Mike Loughlin, who oversaw the risk management operations at Wells Fargo during the fallout of the housing crisis all the way through the bank’s recent fake account scandal, will retire this year.

The bank announced Wednesday that Loughlin, who serves as the megabank’s chief risk officer, is retiring. According to the announcement, the bank will name Loughlin’s successor “in the next few months” and Loughlin will remain in the role through that transition.

Loughlin has served as chief risk officer since 2008. In this role, Loughlin oversees all risk-oriented activities at the company, including credit, market risk, operational risk, compliance, and information security.

Loughlin joined Wells Fargo in 1986, following the bank’s acquisition of Crocker Bank. Prior to becoming chief risk officer, Loughlin was responsible for credit approval, policy and reporting for the bank’s wholesale banking division and held senior roles in wealth management, corporate banking, operations and middle market banking.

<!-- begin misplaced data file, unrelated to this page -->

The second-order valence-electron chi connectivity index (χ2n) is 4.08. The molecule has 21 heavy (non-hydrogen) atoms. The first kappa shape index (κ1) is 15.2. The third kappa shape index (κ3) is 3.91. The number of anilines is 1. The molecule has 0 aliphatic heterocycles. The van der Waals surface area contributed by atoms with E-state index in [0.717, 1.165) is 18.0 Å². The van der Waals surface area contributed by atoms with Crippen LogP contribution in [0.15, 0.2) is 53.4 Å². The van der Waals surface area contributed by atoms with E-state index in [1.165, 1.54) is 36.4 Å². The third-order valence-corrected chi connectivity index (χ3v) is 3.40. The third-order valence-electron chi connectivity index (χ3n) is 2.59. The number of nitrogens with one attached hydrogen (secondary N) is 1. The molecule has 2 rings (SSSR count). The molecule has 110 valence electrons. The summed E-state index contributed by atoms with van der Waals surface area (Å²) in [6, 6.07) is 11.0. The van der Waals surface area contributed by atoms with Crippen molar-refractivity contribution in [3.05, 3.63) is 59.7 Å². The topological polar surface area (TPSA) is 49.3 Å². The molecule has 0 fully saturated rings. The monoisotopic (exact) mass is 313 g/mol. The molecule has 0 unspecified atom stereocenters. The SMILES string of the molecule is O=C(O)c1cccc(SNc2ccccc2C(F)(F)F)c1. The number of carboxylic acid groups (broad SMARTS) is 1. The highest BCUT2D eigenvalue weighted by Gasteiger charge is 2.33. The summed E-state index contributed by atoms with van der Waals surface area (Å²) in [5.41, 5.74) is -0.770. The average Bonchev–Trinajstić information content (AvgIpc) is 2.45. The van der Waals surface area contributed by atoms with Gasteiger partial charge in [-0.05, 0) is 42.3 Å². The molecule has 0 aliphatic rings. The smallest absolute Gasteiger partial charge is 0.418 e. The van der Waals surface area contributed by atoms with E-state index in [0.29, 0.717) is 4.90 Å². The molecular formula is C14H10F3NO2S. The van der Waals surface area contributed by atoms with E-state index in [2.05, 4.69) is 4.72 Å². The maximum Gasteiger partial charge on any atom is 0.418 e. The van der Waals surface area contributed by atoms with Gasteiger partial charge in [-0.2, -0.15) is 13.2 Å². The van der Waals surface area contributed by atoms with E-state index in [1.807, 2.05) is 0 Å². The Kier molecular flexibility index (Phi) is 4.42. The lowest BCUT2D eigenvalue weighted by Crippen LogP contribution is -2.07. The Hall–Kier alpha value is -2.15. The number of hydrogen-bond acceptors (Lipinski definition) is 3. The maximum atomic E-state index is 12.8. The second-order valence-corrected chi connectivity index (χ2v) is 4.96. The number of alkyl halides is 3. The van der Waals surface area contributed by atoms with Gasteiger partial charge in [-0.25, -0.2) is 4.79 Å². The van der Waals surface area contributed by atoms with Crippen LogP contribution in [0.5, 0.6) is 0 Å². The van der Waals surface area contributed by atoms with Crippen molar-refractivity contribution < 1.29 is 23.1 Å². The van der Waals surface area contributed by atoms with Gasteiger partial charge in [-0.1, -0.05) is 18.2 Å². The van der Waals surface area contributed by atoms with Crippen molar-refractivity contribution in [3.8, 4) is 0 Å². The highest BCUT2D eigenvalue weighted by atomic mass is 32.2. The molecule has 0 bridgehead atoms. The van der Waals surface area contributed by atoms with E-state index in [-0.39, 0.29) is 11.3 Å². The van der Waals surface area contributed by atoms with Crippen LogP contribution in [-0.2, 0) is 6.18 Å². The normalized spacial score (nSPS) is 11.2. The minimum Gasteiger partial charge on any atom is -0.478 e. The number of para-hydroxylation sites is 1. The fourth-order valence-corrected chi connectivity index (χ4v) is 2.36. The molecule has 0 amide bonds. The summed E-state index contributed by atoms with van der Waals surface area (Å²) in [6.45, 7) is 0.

“Mike’s 36 years of service to Wells Fargo have included some of the most critical times in our company’s history,” said Timothy Sloan, Wells Fargo’s president and CEO. “From the financial crisis in 2008, to the company’s merger with Wachovia, to the many economic and credit cycles we have navigated, Mike has demonstrated leadership and a commitment to all our stakeholders, especially our customers, in one of our company’s most critical roles, and for that we are grateful.”

Loughlin said that he believes he is leaving the bank in a good position.

“It has been a great privilege to serve an American institution as important and as valued as Wells Fargo,” Loughlin said. “I am preparing for retirement with enthusiasm for Wells Fargo’s future, confidence in the work its leaders will continue, and gratitude for the many customers and colleagues I have had the great pleasure to know.”

Most Popular Articles

Former Fannie Mae employee gets 6 years in prison for making $1 million on shady foreclosure sales

A former Fannie Mae employee will spend more than the next six years in prison after being found guilty of accepting more than a million dollars in bribes and kickbacks in exchange for selling Fannie Mae-owned foreclosures for less than market value.

Jan 15, 2020 By
3d rendering of a row of luxury townhouses along a street

Log In

Forgot Password?

Don't have an account? Please